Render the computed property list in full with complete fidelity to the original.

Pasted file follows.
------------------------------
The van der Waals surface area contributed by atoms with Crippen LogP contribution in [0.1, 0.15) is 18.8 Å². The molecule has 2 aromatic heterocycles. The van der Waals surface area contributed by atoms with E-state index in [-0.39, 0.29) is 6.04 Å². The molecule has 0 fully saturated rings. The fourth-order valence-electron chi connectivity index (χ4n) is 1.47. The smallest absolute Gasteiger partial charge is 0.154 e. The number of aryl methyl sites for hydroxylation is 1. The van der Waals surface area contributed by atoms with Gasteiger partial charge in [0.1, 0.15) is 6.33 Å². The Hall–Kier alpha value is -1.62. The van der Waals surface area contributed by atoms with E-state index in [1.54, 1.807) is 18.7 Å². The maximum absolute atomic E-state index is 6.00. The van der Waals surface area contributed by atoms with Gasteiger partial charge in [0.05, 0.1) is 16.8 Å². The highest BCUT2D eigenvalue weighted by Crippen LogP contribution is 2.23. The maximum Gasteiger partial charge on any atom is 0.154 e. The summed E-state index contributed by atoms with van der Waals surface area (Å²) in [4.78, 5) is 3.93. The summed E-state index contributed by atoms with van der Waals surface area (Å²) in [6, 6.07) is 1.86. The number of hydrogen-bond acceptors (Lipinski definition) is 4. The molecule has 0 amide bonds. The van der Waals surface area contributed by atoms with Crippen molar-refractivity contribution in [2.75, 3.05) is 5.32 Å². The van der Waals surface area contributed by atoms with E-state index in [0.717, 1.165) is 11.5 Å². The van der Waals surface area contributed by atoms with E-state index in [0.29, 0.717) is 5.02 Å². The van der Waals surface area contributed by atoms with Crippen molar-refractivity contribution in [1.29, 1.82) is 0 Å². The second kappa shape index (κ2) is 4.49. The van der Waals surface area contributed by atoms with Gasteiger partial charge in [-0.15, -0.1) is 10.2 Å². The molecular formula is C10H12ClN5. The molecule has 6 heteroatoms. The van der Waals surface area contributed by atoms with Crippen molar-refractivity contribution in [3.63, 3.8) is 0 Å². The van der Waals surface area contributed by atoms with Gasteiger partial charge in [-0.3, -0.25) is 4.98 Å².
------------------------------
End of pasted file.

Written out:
The van der Waals surface area contributed by atoms with Crippen LogP contribution in [0.1, 0.15) is 18.8 Å². The molecule has 2 aromatic heterocycles. The van der Waals surface area contributed by atoms with E-state index in [-0.39, 0.29) is 6.04 Å². The molecule has 0 fully saturated rings. The fourth-order valence-electron chi connectivity index (χ4n) is 1.47. The smallest absolute Gasteiger partial charge is 0.154 e. The number of aryl methyl sites for hydroxylation is 1. The van der Waals surface area contributed by atoms with Gasteiger partial charge in [0.1, 0.15) is 6.33 Å². The Hall–Kier alpha value is -1.62. The van der Waals surface area contributed by atoms with E-state index in [1.54, 1.807) is 18.7 Å². The maximum absolute atomic E-state index is 6.00. The van der Waals surface area contributed by atoms with Gasteiger partial charge in [0.05, 0.1) is 16.8 Å². The highest BCUT2D eigenvalue weighted by Crippen LogP contribution is 2.23. The maximum Gasteiger partial charge on any atom is 0.154 e. The summed E-state index contributed by atoms with van der Waals surface area (Å²) in [4.78, 5) is 3.93. The summed E-state index contributed by atoms with van der Waals surface area (Å²) in [6, 6.07) is 1.86. The number of hydrogen-bond acceptors (Lipinski definition) is 4. The molecule has 0 amide bonds. The van der Waals surface area contributed by atoms with Crippen molar-refractivity contribution in [2.75, 3.05) is 5.32 Å². The van der Waals surface area contributed by atoms with E-state index in [0.717, 1.165) is 11.5 Å². The van der Waals surface area contributed by atoms with E-state index in [0.29, 0.717) is 5.02 Å². The van der Waals surface area contributed by atoms with Crippen molar-refractivity contribution in [1.29, 1.82) is 0 Å². The second kappa shape index (κ2) is 4.49. The van der Waals surface area contributed by atoms with Gasteiger partial charge in [-0.15, -0.1) is 10.2 Å². The molecular formula is C10H12ClN5. The molecule has 6 heteroatoms. The van der Waals surface area contributed by atoms with Crippen molar-refractivity contribution in [3.63, 3.8) is 0 Å². The van der Waals surface area contributed by atoms with Gasteiger partial charge in [-0.3, -0.25) is 4.98 Å².